Azeem Rafiq is poised to present further evidence before a select parliamentary committee later this year.
The former Yorkshire player spoke candidly about his experiences of racial abuse during two county stints at a hearing by the Digital, Culture, Media and Sport Committee last November.
The PA news agency understands there is interest within the committee to hear from Rafiq and Yorkshire leader Lord Patel again in the autumn, although neither of them have yet been formally asked to appear.
The committee is understood to be particularly interested in hearing from Rafiq about a campaign that has vilified him since his first appearance, and from Lord Patel about attempts to undermine the new regime in Yorkshire.
The pair could, of course, speak freely before the committee, with the protection of parliamentary privilege, and it is understood that in the interest of full transparency, Rafiq would be willing to appear before them again if asked.
Ideally, the DCMS Committee would also like the England and Wales Cricket Board to appear at the same hearing and would prefer this to happen once the Cricket Discipline Commission’s proceedings in relation to Yorkshire and the racism allegations have been completed.
The ECB announced in June that Yorkshire and “a number of people” had been charged after investigating Rafiq’s allegations of racism and examining how Yorkshire had dealt with those allegations.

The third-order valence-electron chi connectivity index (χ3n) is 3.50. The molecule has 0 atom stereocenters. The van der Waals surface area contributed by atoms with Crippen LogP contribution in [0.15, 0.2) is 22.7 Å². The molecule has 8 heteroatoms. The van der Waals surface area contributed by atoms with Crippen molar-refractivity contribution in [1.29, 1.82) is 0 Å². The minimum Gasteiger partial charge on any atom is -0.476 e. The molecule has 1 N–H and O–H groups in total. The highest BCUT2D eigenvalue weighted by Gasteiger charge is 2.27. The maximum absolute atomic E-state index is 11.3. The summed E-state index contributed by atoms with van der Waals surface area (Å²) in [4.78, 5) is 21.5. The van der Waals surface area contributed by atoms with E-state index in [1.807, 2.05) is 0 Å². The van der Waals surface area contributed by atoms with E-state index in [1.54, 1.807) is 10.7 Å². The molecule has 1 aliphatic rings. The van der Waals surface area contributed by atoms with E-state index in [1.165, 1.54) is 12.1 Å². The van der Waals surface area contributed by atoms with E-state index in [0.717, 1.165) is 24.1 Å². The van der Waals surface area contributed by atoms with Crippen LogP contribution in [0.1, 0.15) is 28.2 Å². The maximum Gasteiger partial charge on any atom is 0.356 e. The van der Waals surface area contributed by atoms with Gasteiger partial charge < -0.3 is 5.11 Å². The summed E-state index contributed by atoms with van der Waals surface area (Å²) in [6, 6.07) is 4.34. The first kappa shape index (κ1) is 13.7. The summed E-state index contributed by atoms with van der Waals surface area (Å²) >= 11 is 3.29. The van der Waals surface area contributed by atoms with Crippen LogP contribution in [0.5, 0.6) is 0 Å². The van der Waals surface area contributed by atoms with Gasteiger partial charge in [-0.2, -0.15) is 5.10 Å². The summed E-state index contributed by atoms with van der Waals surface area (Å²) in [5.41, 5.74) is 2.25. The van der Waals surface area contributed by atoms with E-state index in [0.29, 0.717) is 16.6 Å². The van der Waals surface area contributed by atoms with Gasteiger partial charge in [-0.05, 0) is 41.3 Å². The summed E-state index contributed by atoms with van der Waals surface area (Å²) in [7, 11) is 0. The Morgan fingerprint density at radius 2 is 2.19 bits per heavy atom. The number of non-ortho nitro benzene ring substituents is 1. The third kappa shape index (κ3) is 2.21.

Rafiq will appear as a witness at the CDC hearings, which are scheduled to take place in November or December.
The only person to have confirmed she has been charged is former Yorkshire manager Andrew Gale, who announced on June 29 he would not be taking part in the trial, which he described as “depraved”.
Last month, Rafiq received a personal apology from former Yorkshire team-mate Gary Ballance for the “unacceptable” and “racist” language he had used towards him.
Rafiq’s startling statements before the committee on November 16 last year caused an “earthquake” to hit the ECB, according to its former chief executive Tom Harrison.
The sport’s governing body has developed a 12-point plan to tackle discrimination in cricket and is required to submit quarterly progress reports to the DCMS committee.
Irrespective of this, the results of the investigation by the Independent Commission on Justice in Cricket (ICEC) against the ECB are also due to present their final report this autumn.
The ICEC was announced by the ECB in March last year to assess the state of equity in sport.
Rafiq first spoke publicly about what he saw as institutional racism in Yorkshire in August 2020. The club hired a law firm, Squire Patton Boggs, to independently investigate the allegations and an independent panel to review SPB’s findings.
As recently as September last year, Yorkshire published a summary of the findings of the independent inquiry, in which it accepted that Rafiq had been the victim of racial harassment and bullying but only confirmed seven out of 43 allegations made.
The following month, the club announced that no disciplinary action would be taken against anyone as a result of the investigation. The full report was never published.
The former Yorkshire leadership’s handling of Rafiq’s allegations drew heavy criticism last autumn, when the ECB stripped Headingley of the right to host lucrative England games until governance conditions were met.
Roger Hutton resigned as chairman on November 5 last year, and CEO Mark Arthur resigned on November 11.
https://www.independent.co.uk/sport/cricket/azeem-rafiq-yorkshire-dcms-gary-ballance-england-and-wales-cricket-board-b2166249.html Azeem Rafiq plans to present further evidence at the DCMS committee hearing